The original natives of Jamaica, the Arawak Indians, are thought to have developed the concept of jerk seasoning. Because of the hot and humid climate of the island, they found it necessary to come up with a method to preserve their meats for storage until use. They would apply this seasoning as a rub on the meat and then slowly cook it over open fire pits. The term itself may have been derived from a Spanish term that means “dried meat”. Others believe it refers to the way the meat is continuously turned (referred to as jerked) as it cooks.
The taste is actually a combination of many flavors all mixed together creating a unique blend with a tropical flair. Some more notable spices included are Scotch bonnet peppers, allspice (pimento), cinnamon, garlic, salt, rum, thyme, and lime juice. The grouping produces an island influenced distinctive mixture of both tangy and spicy tastes. The aromatic fragrance of the spices draws vacationers in droves to enjoy this Jamaican cuisine.
In addition to all the spices used, the meat is grilled over hardwood coals that have allspice leaves and pimento berries added to them. These also combine and aid in the smoking of the spice rubbed meat as is it slowly roasted. Although open pits are sometimes still utilized, many restaurants now have switched to barrel drum cookers or jerk pans. The barrel drums are cut in half and hinged together with holes drilled in the lid.
The fragrance emitted from cooking, coupled with the spice mixture applied to the different meats, draws many a tourist to the restaurants in this Caribbean paradise. So appetizing is this cuisine, that jerk stands are abundant along venues popular with vacationers. To appeal to a wider variety of palates, the mixture can be adapted and the spiciness reduced, or other spices manipulated to come up with a satisfactory blend.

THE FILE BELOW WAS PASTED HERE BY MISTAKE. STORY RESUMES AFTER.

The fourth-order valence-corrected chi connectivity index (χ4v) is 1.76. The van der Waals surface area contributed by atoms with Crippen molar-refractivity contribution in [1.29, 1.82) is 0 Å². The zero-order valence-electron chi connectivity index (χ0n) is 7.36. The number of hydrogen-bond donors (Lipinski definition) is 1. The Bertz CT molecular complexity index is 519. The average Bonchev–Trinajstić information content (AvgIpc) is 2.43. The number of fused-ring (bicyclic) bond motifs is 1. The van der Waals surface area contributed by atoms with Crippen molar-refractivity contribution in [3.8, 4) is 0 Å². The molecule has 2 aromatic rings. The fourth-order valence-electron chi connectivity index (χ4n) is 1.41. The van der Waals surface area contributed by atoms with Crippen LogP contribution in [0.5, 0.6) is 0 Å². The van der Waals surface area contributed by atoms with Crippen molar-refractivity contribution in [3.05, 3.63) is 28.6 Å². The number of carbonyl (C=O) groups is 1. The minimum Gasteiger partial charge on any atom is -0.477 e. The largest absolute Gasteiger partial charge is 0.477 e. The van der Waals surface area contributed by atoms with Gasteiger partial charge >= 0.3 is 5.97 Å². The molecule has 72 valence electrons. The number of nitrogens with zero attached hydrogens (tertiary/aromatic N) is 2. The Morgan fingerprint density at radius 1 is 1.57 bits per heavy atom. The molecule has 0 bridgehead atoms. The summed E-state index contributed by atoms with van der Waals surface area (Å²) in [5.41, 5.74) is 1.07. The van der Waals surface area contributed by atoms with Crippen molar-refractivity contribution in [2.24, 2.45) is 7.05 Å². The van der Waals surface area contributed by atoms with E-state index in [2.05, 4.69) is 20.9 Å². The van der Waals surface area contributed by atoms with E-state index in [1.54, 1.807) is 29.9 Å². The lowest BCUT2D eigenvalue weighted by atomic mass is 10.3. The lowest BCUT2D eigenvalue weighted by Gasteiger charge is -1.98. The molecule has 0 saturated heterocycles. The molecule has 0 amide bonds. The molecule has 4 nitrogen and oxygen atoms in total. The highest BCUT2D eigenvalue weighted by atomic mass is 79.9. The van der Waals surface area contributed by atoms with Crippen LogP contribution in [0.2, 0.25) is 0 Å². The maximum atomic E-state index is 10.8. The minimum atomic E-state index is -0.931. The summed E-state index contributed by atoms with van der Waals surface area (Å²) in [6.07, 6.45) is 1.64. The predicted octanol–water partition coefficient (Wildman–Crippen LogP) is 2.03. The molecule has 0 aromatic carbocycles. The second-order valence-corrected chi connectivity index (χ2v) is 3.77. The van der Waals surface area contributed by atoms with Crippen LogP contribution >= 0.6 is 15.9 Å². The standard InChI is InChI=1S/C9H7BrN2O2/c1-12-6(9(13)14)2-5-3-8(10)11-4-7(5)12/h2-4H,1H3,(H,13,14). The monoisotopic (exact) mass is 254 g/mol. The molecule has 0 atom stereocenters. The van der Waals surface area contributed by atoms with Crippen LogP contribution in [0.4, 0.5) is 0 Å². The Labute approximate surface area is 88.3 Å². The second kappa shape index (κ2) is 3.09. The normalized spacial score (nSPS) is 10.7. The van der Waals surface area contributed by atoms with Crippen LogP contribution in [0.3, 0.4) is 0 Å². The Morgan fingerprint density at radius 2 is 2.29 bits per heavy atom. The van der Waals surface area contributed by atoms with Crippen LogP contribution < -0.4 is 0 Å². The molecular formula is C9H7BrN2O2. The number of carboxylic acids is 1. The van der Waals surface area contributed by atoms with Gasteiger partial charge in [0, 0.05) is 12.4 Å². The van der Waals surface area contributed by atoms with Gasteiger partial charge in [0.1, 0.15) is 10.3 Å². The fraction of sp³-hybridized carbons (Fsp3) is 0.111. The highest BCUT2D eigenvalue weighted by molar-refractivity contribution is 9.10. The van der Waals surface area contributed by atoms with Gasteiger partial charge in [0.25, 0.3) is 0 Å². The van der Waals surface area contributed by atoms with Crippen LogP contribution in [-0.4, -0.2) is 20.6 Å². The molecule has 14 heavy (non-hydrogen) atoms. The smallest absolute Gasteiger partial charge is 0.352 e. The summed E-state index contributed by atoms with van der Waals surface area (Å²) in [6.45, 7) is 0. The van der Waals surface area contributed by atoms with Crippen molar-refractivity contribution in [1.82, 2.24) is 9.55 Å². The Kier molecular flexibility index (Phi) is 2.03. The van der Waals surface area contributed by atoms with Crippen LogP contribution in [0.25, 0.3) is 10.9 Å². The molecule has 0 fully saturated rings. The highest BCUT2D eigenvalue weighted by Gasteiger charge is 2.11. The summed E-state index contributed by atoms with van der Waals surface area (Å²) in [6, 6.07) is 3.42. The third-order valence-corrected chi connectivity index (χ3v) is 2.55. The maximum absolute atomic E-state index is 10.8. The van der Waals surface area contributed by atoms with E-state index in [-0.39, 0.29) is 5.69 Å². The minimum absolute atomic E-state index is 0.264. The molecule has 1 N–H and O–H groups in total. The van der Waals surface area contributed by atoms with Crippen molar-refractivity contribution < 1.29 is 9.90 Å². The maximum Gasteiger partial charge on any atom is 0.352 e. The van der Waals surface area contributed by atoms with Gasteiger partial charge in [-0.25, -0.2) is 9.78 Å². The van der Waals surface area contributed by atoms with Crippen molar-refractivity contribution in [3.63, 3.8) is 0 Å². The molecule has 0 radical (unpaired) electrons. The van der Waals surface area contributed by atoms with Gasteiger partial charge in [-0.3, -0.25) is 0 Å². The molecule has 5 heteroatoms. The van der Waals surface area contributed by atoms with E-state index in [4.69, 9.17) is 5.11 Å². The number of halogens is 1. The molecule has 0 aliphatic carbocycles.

In the beginning, jerk seasoning was used only when grilling chicken and pork. As time passed, experimenting led to its use on a variety of different foods like goat, fish, beef, and sausage. All of these are prepared in the same fashion – slow grilling with continual turning.
After returning home. Many people purchase the herbs themselves and manipulate the mixture to develop a similar spice combination. As is done in the island restaurants, the spiciness can be regulated to meet the diner’s taste. This tropical method of cooking is becoming more popular in private homes, and the fragrant roasting of herbs enhances the flavors.
Restaurants across the world are also getting in on the experience. Many now offer at least a few dishes on their menu to appease hungry Jamaican travelers, when a Caribbean trip is not on the horizon. The chefs must still use the spice rub or marinating process and slow roast over coals to obtain an authentic taste.
Vacationing in Jamaica is an experience in itself. Adding the aromatic and spicy jerk seasoning to the cuisine enjoyed, creates a tropical island experience most tourists will never forget. Add to it, a side dish of dumplings or hard bread and you can be transported back to paradise again and again.